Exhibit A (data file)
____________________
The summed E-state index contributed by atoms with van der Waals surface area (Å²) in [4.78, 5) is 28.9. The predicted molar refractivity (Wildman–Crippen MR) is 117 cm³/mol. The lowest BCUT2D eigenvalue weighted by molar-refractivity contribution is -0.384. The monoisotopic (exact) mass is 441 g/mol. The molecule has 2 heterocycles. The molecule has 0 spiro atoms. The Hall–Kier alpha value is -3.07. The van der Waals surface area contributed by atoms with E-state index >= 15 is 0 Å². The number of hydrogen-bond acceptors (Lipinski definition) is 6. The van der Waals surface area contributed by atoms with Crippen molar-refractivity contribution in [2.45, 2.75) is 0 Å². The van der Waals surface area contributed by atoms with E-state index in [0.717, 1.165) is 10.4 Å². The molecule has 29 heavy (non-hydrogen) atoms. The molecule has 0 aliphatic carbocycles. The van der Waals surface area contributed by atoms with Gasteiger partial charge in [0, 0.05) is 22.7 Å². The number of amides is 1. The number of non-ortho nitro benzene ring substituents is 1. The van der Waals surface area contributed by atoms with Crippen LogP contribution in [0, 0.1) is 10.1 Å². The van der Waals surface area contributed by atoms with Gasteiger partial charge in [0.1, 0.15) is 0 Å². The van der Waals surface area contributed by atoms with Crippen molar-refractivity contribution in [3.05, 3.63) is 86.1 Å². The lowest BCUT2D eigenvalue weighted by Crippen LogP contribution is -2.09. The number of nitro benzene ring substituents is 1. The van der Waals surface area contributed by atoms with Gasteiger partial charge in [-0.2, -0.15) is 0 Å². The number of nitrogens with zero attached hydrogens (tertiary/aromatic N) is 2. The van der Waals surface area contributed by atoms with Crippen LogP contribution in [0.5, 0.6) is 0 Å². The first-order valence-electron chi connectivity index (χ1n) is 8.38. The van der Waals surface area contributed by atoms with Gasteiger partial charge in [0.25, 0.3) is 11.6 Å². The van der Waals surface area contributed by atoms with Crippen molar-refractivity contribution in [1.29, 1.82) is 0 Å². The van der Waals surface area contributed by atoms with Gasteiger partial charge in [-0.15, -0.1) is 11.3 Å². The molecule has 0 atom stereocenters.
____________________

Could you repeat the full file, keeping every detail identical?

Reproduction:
The summed E-state index contributed by atoms with van der Waals surface area (Å²) in [4.78, 5) is 28.9. The predicted molar refractivity (Wildman–Crippen MR) is 117 cm³/mol. The lowest BCUT2D eigenvalue weighted by molar-refractivity contribution is -0.384. The monoisotopic (exact) mass is 441 g/mol. The molecule has 2 heterocycles. The molecule has 0 spiro atoms. The Hall–Kier alpha value is -3.07. The van der Waals surface area contributed by atoms with E-state index >= 15 is 0 Å². The number of hydrogen-bond acceptors (Lipinski definition) is 6. The van der Waals surface area contributed by atoms with Crippen molar-refractivity contribution in [2.45, 2.75) is 0 Å². The van der Waals surface area contributed by atoms with E-state index in [0.717, 1.165) is 10.4 Å². The molecule has 29 heavy (non-hydrogen) atoms. The molecule has 0 aliphatic carbocycles. The van der Waals surface area contributed by atoms with Gasteiger partial charge in [0, 0.05) is 22.7 Å². The number of amides is 1. The number of non-ortho nitro benzene ring substituents is 1. The van der Waals surface area contributed by atoms with Crippen LogP contribution in [0, 0.1) is 10.1 Å². The van der Waals surface area contributed by atoms with Gasteiger partial charge in [0.1, 0.15) is 0 Å². The van der Waals surface area contributed by atoms with Crippen molar-refractivity contribution in [3.05, 3.63) is 86.1 Å². The lowest BCUT2D eigenvalue weighted by Crippen LogP contribution is -2.09. The number of nitro benzene ring substituents is 1. The van der Waals surface area contributed by atoms with Gasteiger partial charge in [-0.2, -0.15) is 0 Å². The number of nitrogens with zero attached hydrogens (tertiary/aromatic N) is 2. The van der Waals surface area contributed by atoms with Crippen LogP contribution in [0.5, 0.6) is 0 Å². The first-order valence-electron chi connectivity index (χ1n) is 8.38. The van der Waals surface area contributed by atoms with Gasteiger partial charge in [0.25, 0.3) is 11.6 Å². The van der Waals surface area contributed by atoms with Crippen molar-refractivity contribution in [1.29, 1.82) is 0 Å². The van der Waals surface area contributed by atoms with Gasteiger partial charge in [-0.15, -0.1) is 11.3 Å². The molecule has 0 atom stereocenters.